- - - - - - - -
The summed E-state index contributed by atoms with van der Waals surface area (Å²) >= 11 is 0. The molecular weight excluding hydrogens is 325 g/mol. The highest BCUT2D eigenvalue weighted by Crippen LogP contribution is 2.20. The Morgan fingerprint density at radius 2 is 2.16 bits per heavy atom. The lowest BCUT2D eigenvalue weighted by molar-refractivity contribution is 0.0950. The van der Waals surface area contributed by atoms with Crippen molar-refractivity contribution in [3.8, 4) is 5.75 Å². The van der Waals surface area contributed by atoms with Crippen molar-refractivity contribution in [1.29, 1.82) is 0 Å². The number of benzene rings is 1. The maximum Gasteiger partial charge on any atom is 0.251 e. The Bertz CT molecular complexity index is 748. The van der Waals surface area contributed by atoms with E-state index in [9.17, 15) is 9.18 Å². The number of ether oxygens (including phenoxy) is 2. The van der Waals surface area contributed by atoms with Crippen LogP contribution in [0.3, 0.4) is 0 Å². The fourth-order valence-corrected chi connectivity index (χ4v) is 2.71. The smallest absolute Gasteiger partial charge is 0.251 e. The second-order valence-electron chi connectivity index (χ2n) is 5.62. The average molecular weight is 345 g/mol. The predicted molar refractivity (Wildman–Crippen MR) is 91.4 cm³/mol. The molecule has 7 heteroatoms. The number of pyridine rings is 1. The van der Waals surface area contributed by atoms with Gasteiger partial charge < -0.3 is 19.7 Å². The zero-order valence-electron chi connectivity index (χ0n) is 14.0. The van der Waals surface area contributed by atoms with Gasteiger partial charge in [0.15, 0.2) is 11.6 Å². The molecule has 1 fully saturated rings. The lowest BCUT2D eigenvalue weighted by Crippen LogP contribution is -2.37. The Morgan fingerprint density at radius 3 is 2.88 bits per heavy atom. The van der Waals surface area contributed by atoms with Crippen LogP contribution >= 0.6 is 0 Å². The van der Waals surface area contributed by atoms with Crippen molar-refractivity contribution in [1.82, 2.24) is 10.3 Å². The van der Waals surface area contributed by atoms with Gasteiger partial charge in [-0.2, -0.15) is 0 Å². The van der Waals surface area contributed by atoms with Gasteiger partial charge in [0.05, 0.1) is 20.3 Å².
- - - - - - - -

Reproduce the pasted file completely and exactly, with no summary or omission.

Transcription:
The summed E-state index contributed by atoms with van der Waals surface area (Å²) >= 11 is 0. The molecular weight excluding hydrogens is 325 g/mol. The highest BCUT2D eigenvalue weighted by Crippen LogP contribution is 2.20. The Morgan fingerprint density at radius 2 is 2.16 bits per heavy atom. The lowest BCUT2D eigenvalue weighted by molar-refractivity contribution is 0.0950. The van der Waals surface area contributed by atoms with Crippen molar-refractivity contribution in [3.8, 4) is 5.75 Å². The van der Waals surface area contributed by atoms with Crippen molar-refractivity contribution in [1.29, 1.82) is 0 Å². The number of benzene rings is 1. The maximum Gasteiger partial charge on any atom is 0.251 e. The Bertz CT molecular complexity index is 748. The van der Waals surface area contributed by atoms with E-state index in [9.17, 15) is 9.18 Å². The number of ether oxygens (including phenoxy) is 2. The van der Waals surface area contributed by atoms with Crippen LogP contribution in [0.3, 0.4) is 0 Å². The fourth-order valence-corrected chi connectivity index (χ4v) is 2.71. The smallest absolute Gasteiger partial charge is 0.251 e. The second-order valence-electron chi connectivity index (χ2n) is 5.62. The average molecular weight is 345 g/mol. The predicted molar refractivity (Wildman–Crippen MR) is 91.4 cm³/mol. The molecule has 7 heteroatoms. The number of pyridine rings is 1. The van der Waals surface area contributed by atoms with Gasteiger partial charge < -0.3 is 19.7 Å². The zero-order valence-electron chi connectivity index (χ0n) is 14.0. The van der Waals surface area contributed by atoms with Gasteiger partial charge in [0.15, 0.2) is 11.6 Å². The molecule has 1 fully saturated rings. The lowest BCUT2D eigenvalue weighted by Crippen LogP contribution is -2.37. The Morgan fingerprint density at radius 3 is 2.88 bits per heavy atom. The van der Waals surface area contributed by atoms with Crippen LogP contribution >= 0.6 is 0 Å². The van der Waals surface area contributed by atoms with Crippen molar-refractivity contribution in [1.82, 2.24) is 10.3 Å². The van der Waals surface area contributed by atoms with Gasteiger partial charge in [-0.2, -0.15) is 0 Å². The van der Waals surface area contributed by atoms with Gasteiger partial charge in [0.05, 0.1) is 20.3 Å².